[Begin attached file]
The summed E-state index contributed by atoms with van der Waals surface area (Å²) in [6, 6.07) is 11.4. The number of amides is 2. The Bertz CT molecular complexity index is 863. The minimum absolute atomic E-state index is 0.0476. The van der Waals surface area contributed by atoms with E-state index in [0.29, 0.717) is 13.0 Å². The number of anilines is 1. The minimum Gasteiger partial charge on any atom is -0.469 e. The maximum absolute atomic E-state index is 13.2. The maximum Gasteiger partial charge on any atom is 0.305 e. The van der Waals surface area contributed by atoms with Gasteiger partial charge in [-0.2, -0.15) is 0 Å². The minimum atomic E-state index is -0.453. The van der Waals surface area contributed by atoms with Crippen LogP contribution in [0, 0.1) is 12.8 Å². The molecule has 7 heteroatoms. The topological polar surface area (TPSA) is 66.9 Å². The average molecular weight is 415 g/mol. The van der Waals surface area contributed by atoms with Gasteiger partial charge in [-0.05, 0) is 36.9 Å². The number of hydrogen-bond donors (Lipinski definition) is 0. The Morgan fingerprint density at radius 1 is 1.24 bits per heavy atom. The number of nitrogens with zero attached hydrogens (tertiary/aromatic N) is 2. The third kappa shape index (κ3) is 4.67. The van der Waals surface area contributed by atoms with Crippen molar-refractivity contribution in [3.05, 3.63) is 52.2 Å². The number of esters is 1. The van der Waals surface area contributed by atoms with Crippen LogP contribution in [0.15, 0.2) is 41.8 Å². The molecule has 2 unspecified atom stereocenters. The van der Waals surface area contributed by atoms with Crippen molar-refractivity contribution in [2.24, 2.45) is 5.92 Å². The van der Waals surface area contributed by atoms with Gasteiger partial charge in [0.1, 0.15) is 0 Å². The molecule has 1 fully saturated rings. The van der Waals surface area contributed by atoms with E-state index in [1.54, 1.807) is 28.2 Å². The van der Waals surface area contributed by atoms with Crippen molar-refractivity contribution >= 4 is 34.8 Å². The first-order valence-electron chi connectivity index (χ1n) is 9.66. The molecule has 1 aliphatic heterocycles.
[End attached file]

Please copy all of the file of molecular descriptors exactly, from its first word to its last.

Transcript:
The summed E-state index contributed by atoms with van der Waals surface area (Å²) in [6, 6.07) is 11.4. The number of amides is 2. The Bertz CT molecular complexity index is 863. The minimum absolute atomic E-state index is 0.0476. The van der Waals surface area contributed by atoms with E-state index in [0.29, 0.717) is 13.0 Å². The number of anilines is 1. The minimum Gasteiger partial charge on any atom is -0.469 e. The maximum absolute atomic E-state index is 13.2. The maximum Gasteiger partial charge on any atom is 0.305 e. The van der Waals surface area contributed by atoms with Gasteiger partial charge in [-0.2, -0.15) is 0 Å². The minimum atomic E-state index is -0.453. The van der Waals surface area contributed by atoms with Crippen LogP contribution in [0, 0.1) is 12.8 Å². The molecule has 7 heteroatoms. The topological polar surface area (TPSA) is 66.9 Å². The average molecular weight is 415 g/mol. The van der Waals surface area contributed by atoms with Gasteiger partial charge in [-0.05, 0) is 36.9 Å². The number of hydrogen-bond donors (Lipinski definition) is 0. The Morgan fingerprint density at radius 1 is 1.24 bits per heavy atom. The number of nitrogens with zero attached hydrogens (tertiary/aromatic N) is 2. The third kappa shape index (κ3) is 4.67. The van der Waals surface area contributed by atoms with Crippen molar-refractivity contribution in [3.05, 3.63) is 52.2 Å². The number of esters is 1. The van der Waals surface area contributed by atoms with Crippen LogP contribution in [0.15, 0.2) is 41.8 Å². The molecule has 2 unspecified atom stereocenters. The van der Waals surface area contributed by atoms with Crippen molar-refractivity contribution in [2.24, 2.45) is 5.92 Å². The van der Waals surface area contributed by atoms with Gasteiger partial charge in [0.1, 0.15) is 0 Å². The molecule has 1 fully saturated rings. The van der Waals surface area contributed by atoms with E-state index in [1.54, 1.807) is 28.2 Å². The van der Waals surface area contributed by atoms with Crippen molar-refractivity contribution >= 4 is 34.8 Å². The first-order valence-electron chi connectivity index (χ1n) is 9.66. The molecule has 1 aliphatic heterocycles.